The author describes the late Copper Age finds that were recovered during the digging of a cellar at Vác, among them an amphora, which was decorated with a realistic cattle head. According to the ornaments and the shape, the vessel can be dated from the middle phase of the Boleráz group and it stands without analogues among the zoomorphic representations of the Baden culture. Its uniqueness underlines that it was prepared not with a profane purpose: it must have had a specific role, it perhaps contained corn offering. The cattle head representation is also linked with the important role the animal played in the life of the Baden population.
, 21 – 32 . Chobot Ferenc : A váczi egyházmegye történeti névtára. Második rész: A papság életadatai . Vác 1917 . Paul Davies – David Hemsoll : renaissance Balusters and the Antique . Architectural History 26 . 1983 , 1 – 23 ., 117 – 122
The relief in the Hungarian National Museum, attributed in the Hungarian art historio-graphy to a local Hungarian Master of the Renaissance shows stylistic features of the Verrocchio cercle and may be dated earlier than the inscription with the date of 1526. It was a sculpted image which could be inserted into an architecture or in a frame. In 1777 it was surely in the possession of a canon of Vác cathedral, but its provenience – determined by the division of the aristocratic family of the Báthory in a Catholic and a Protestant line – is uncertain and can only be enlighted by written sources.
Isidor Marcellus Ganneval (whose well-known family name “Canevale”does not occur in contemporary sources) went to Vienna together with Servandoni. He was commissioned with the building of Vác Cathedral by Bishop Count Christoph Migazzi in 1761, by changing the plans made by Franz Anton Pilgram at the time of Bishop Károly Eszterházy. Keeping the foundations already laid, Ganneval altered the aspect of the church building in the spirit of French Neoclassicism both in the service of Catholic ideas of Rome and in the sense of Winckelmann's thoughts. The second part of the study is devoted to the motif of the triumphal arch in Ganneval's work. That in Vác, which was built by Bishop Migazzi for the visit of Empress Maria Theresa to the city, is in close relationship with Migazzi's patronage. The Author attributes also a triumphal arch in Heusenstamm, the estate of Count E. E. von Schönborn (near Frankfurt a. M.) to Ganneval. Further, the entrance gate to the Augarten in Vienna and the impact of Ganneval's creations in Hungary and Austria are studied.
Mátyás Schervitz (Buda ? – Buda 1771) was a popular and highly esteemed artist in Buda-Víziváros in his time, as his epitaph also proves. The painter of Illyrian origin occurs by a variety of name forms in the sources: Scherviz, Scherwiz, Scherwitz, Scheravitz, Scheravics, Seravits, Scherevitsch, Scherevitz, Scherowitz, Schibiz, Szeravics, Xeravich. The hypothetical dates of his birth and death proposed by his first monographer Arnold Schoen (Mathias Tarvitz, c. 1701–1771, St Anne Parish Church of Upper Víziváros) can only be questioned in theory by the more recently discovered works painted in 1768–69, for the registers of the Franciscan Church of St Francis’s Wounds – to which the family presumably belonged – are latent at present.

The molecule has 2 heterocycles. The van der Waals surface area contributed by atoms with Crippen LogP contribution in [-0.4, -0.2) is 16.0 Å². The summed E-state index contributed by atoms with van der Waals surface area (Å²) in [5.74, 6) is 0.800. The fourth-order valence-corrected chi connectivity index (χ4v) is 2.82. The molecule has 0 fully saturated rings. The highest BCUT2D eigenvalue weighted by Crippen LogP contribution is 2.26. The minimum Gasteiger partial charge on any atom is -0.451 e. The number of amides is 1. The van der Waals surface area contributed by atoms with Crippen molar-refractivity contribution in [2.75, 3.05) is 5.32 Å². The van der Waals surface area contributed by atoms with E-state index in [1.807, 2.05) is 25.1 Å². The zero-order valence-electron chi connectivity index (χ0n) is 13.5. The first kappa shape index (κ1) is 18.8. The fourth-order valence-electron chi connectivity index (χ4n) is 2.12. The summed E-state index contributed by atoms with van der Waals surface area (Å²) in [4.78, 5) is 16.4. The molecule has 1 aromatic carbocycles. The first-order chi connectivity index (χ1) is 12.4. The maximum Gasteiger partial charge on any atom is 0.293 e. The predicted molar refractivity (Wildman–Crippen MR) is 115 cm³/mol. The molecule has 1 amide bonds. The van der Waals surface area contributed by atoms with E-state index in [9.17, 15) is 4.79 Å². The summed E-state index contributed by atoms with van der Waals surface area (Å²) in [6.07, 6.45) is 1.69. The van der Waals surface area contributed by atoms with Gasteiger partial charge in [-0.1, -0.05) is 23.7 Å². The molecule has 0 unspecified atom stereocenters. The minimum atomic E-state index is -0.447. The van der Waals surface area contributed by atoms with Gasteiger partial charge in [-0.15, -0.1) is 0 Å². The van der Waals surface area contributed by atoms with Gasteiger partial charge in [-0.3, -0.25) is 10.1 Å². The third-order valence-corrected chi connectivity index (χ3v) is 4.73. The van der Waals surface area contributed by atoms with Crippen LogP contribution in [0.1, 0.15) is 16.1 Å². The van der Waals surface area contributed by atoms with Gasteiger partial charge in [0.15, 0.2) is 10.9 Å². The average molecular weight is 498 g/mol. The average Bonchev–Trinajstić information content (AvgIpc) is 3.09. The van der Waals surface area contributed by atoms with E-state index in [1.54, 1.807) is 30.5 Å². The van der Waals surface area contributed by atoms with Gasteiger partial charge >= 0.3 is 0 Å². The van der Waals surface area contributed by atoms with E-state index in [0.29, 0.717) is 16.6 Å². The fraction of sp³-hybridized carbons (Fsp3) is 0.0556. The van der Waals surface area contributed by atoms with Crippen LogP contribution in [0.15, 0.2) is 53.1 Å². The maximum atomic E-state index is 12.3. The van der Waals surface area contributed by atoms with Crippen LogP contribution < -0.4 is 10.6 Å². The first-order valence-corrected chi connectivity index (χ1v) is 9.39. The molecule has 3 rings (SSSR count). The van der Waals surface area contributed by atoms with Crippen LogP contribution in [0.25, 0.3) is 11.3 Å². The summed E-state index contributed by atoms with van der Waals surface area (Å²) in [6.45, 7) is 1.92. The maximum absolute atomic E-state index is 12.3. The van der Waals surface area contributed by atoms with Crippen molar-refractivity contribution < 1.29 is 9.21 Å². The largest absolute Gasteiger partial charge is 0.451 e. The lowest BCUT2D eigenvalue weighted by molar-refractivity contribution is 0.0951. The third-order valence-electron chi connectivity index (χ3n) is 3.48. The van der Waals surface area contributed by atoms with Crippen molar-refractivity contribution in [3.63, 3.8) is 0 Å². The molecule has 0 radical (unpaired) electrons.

The painter Schervitz became a registered citizen of Buda in 1741. He received several minor assignments (such as flag painting, gilding, marbling, ephemeral triumphal arches) and some greater jobs (paintings for the high altars of the St Catherine Church in Tabán and the St Elisabeth Church in Víziváros, and the fresco in the sanctuary of the Újlak church) in Buda, but these works have perished over the centuries. The ruined St Elisabeth altarpiece of the Capuchins of Víziváros (1760) is known from a photo. A documented work by his hand is the fresco decoration of the library room at the Ráday mansion in Pécel dated 1763. The St Ivo altarpiece of the Óbuda parish church (1759) was added to the oeuvre after style critical analyses, similarly to the sanctuary frescoes in the Church of St Francis’s Wounds (1756).
The key to the altar painting style of Mátyás Schervitz is provided by the altarpieces (St Anne, St Francis Seraphicus) in the former Franciscan church of Dunaföldvár painted in 1768 and certified with archival data. His Immaculate Conception with Adam and Eve in the same church was also identified by its style. With their help, the picture of the bye-altar showing the Stigmatization of St Francis in the former Franciscan church of Zombor (1769) and the high altar picture (1756), as well as the altarpiece of St Margaret of Cortona (1756) in the church of St Francis’s Wounds in Víziváros can now be safely attributed to him. These works help us recognize Schervitz’s brushwork on the altarpiece of the high altar in the former Dominican church of Pest (c. 1760) showing the founder of the order St Dominic receiving the Rosary from the Virgin. The Guardian Angel altarpiece in the Franciscan church of Vác can also be recognized as his work. Research presumes that the artist working at such high level of quality was educated in Vienna; the clue to identifying his master lies perhaps in his faultless presentation of architectural space. Mátyás Schervitz applied the conventional baroque oil painting technique (canvas support built from several pieces, yellow ground, patch painting). His anatomical knowledge was excellent, his rendering of space virtuosic, his figures are lively, proportionately built and markedly characterized. He did not sign any of his so-far known works.